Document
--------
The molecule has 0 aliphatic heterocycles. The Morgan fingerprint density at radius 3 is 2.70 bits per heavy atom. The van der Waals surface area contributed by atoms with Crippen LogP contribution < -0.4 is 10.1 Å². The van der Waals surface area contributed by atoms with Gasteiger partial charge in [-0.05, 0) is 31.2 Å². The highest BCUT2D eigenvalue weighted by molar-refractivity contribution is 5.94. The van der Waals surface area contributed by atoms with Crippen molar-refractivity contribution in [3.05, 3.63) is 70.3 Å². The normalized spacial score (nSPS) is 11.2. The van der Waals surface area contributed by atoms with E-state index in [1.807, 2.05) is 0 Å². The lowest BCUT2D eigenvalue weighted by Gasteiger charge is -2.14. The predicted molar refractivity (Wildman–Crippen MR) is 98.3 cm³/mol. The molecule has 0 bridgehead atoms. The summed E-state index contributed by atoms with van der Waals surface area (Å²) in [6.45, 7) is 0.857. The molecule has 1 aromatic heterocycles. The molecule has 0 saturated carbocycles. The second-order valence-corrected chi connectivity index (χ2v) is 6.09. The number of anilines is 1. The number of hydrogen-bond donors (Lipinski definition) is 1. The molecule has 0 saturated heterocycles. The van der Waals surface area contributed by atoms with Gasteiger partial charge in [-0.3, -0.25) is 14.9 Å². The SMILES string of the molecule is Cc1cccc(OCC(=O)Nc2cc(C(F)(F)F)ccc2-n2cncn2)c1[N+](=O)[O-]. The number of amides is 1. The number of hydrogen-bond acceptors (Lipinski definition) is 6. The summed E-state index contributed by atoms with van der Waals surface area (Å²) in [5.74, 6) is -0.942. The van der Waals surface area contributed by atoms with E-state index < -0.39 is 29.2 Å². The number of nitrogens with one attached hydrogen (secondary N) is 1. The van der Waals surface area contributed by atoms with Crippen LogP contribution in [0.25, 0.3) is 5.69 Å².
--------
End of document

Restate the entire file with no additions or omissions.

The molecule has 0 aliphatic heterocycles. The Morgan fingerprint density at radius 3 is 2.70 bits per heavy atom. The van der Waals surface area contributed by atoms with Crippen LogP contribution < -0.4 is 10.1 Å². The van der Waals surface area contributed by atoms with Gasteiger partial charge in [-0.05, 0) is 31.2 Å². The highest BCUT2D eigenvalue weighted by molar-refractivity contribution is 5.94. The van der Waals surface area contributed by atoms with Crippen molar-refractivity contribution in [3.05, 3.63) is 70.3 Å². The normalized spacial score (nSPS) is 11.2. The van der Waals surface area contributed by atoms with E-state index in [1.807, 2.05) is 0 Å². The lowest BCUT2D eigenvalue weighted by Gasteiger charge is -2.14. The predicted molar refractivity (Wildman–Crippen MR) is 98.3 cm³/mol. The molecule has 0 bridgehead atoms. The summed E-state index contributed by atoms with van der Waals surface area (Å²) in [6.45, 7) is 0.857. The molecule has 1 aromatic heterocycles. The molecule has 0 saturated carbocycles. The second-order valence-corrected chi connectivity index (χ2v) is 6.09. The number of anilines is 1. The number of hydrogen-bond donors (Lipinski definition) is 1. The molecule has 0 saturated heterocycles. The van der Waals surface area contributed by atoms with Gasteiger partial charge in [-0.3, -0.25) is 14.9 Å². The SMILES string of the molecule is Cc1cccc(OCC(=O)Nc2cc(C(F)(F)F)ccc2-n2cncn2)c1[N+](=O)[O-]. The number of amides is 1. The number of hydrogen-bond acceptors (Lipinski definition) is 6. The summed E-state index contributed by atoms with van der Waals surface area (Å²) in [5.74, 6) is -0.942. The van der Waals surface area contributed by atoms with E-state index < -0.39 is 29.2 Å². The number of nitrogens with one attached hydrogen (secondary N) is 1. The van der Waals surface area contributed by atoms with Crippen LogP contribution in [0.25, 0.3) is 5.69 Å².